Friday, November 28, 2008

What Matters Most

Posted on behalf of Gretchen Dellett, writer for Children International.

The day was uncomfortably hot and my eyeballs felt like they were coated in dust. I wiped the sweat from my forehead and wondered, “What have I gotten myself into?”

It was 1993. Employed at Children International for barely two months, I was trekking down a smelly, trash-strewn path in Cartagena, Colombia, on my way to conduct my very first interview on behalf of the organization. I was terrified. Suddenly my former job as an insurance copywriter didn’t sound so bad.

I was ushered into a tiny shack with a dirt floor. The air was thick with humidity. Bugs crawled on the makeshift walls. I perched on a cracked plastic chair as I got to know Marlene, a mother of three who had learned to read and write with the help of the program. She had also learned to make handicrafts, which she sold to supplement the family’s income. The more I learned, the more I was humbled by Marlene’s gentle spirit and the way, despite her horrible circumstances, she still had hope for her children’s future.

As I turned to leave, she took one of her handicraft pictures off the wall and thrust it toward me, an eager smile on her face. “Oh no, I couldn’t,” I told her through the translator, knowing she could sell the item.

“I want you to have it,” Marlene replied. “Today is my 29th birthday, and because you were here, it was the best day of my entire life.”

Wow. I didn’t understand how I could make such an impact on someone’s life by my mere presence. But upon reflection, I realized that by simply being there and listening to her story, I made Marlene feel – perhaps for the first time in her life – like she mattered.

That’s exactly what sponsorship is all about. One person…making an impact…letting someone know that they matter. What more can we ask for as human beings?

Now here I am, 15 years later, and still dedicated to my work at Children International. I’ve been many places and met many memorable people since that first trip to Colombia – but I’ve never forgotten Marlene. To me, she’ll always represent the spirit of the sponsorship program. And yes, I still have that picture she took off her wall to give to me.

Wednesday, November 26, 2008

Sponsors Give Thanks

At Children International we love to hear from grateful sponsored children and youth about how sponsorship is helping to create positive change their lives. We also recognize that sponsorship is an experience that offers so much to the sponsor as well. In honor of Thanksgiving in the United States, I asked some of our sponsors around the world to help me express the joys of sponsorship by completing the sentences below. Their answers are heartfelt and personal and make me feel even more thankful for the work that I do. It’s wonderful to help needy children, but it is also great to have something in common with great people like our sponsors.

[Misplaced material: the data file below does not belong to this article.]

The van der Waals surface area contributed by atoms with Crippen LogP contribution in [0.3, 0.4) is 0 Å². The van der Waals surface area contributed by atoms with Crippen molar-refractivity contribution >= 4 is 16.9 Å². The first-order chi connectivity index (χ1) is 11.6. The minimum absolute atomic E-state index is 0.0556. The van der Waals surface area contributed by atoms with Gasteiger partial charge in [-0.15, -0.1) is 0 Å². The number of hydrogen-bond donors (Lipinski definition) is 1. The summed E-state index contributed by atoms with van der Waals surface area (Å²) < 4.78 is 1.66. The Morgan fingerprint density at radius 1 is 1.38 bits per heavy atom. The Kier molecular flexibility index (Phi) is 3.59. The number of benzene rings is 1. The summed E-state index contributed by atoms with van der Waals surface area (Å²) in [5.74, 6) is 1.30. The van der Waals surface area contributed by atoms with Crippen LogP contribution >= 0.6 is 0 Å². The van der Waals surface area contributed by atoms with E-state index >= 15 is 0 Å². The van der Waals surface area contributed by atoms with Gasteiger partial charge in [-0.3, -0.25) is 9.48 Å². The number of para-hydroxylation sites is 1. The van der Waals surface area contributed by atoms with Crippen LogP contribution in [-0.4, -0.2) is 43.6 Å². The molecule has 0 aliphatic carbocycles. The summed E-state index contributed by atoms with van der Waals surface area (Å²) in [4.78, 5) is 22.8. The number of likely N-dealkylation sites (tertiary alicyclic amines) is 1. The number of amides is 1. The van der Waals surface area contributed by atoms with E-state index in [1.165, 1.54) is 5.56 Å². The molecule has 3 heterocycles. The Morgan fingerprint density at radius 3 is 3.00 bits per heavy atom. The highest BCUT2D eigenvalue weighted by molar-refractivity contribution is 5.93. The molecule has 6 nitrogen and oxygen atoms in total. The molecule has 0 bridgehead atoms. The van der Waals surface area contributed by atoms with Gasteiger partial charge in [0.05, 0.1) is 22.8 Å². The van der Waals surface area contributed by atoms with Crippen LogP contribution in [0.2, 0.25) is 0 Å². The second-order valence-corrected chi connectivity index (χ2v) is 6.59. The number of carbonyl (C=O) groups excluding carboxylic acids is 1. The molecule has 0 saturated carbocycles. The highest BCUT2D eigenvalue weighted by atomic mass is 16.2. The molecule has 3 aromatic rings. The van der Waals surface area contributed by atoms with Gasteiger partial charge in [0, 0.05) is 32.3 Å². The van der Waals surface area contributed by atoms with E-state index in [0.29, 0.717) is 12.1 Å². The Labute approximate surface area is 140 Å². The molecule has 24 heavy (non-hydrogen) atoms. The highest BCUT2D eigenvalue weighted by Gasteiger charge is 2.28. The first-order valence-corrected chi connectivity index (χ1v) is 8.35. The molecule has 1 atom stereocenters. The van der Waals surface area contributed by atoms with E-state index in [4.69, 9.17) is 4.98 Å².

I am thankful for sponsorship because...

-it gives me the chance to love and care for children, even though I don't have children of my own. – Efrain

-it completely changed my life and the way I look at it. Sponsorship made me a better person. - Susana

-it has given me a chance to help someone who needs it (there is no way I could stretch a dollar as far as CI can!) and has taught me to appreciate what I have instead of crying about what I don't. I am thankful for sponsorship because it has given me a chance to show unconditional love for my girls and show them that someone does care in this oftentimes harsh world. - Katie

-it has brought peace into my heart. – Stephanie

-[it makes] me realize how we worry about insignificant things, when there are so many that can benefit from our help. – Guasponsor

I am thankful for my sponsored child/children because...

-they keep me humble, and thankful for all the benefits and opportunities I am so lucky to have in my life! – Amalia

-they remind me how fortunate I am to live a life free from poverty. By giving some of
what I've earned to those in need, they give back with their kind thoughts and warm wishes. Their gratitude is more valuable than the few dollars I send their way. It's a win-win relationship!
– Steve

-they continually help me to put my own life into perspective. – Dana

To see more of these great responses or to contribute your own, please visit our Children International Google Groups page. Happy Thanksgiving from all of us at Children International!

Monday, November 24, 2008

Thanksgiving Grins

David Nebel brings us yet another cartoon - this time from the point of view of a Thanksgiving turkey.

Friday, November 21, 2008

Talk About Changing Lives...

I wish I could see his face.

When René hears what’s getting ready to happen, there’s no telling how he and his family will react.

A couple of days ago, Sarah posted about the tragic loss of René’s dad, and how the family has struggled since they lost him. What is just amazing is what has happened in these two short days.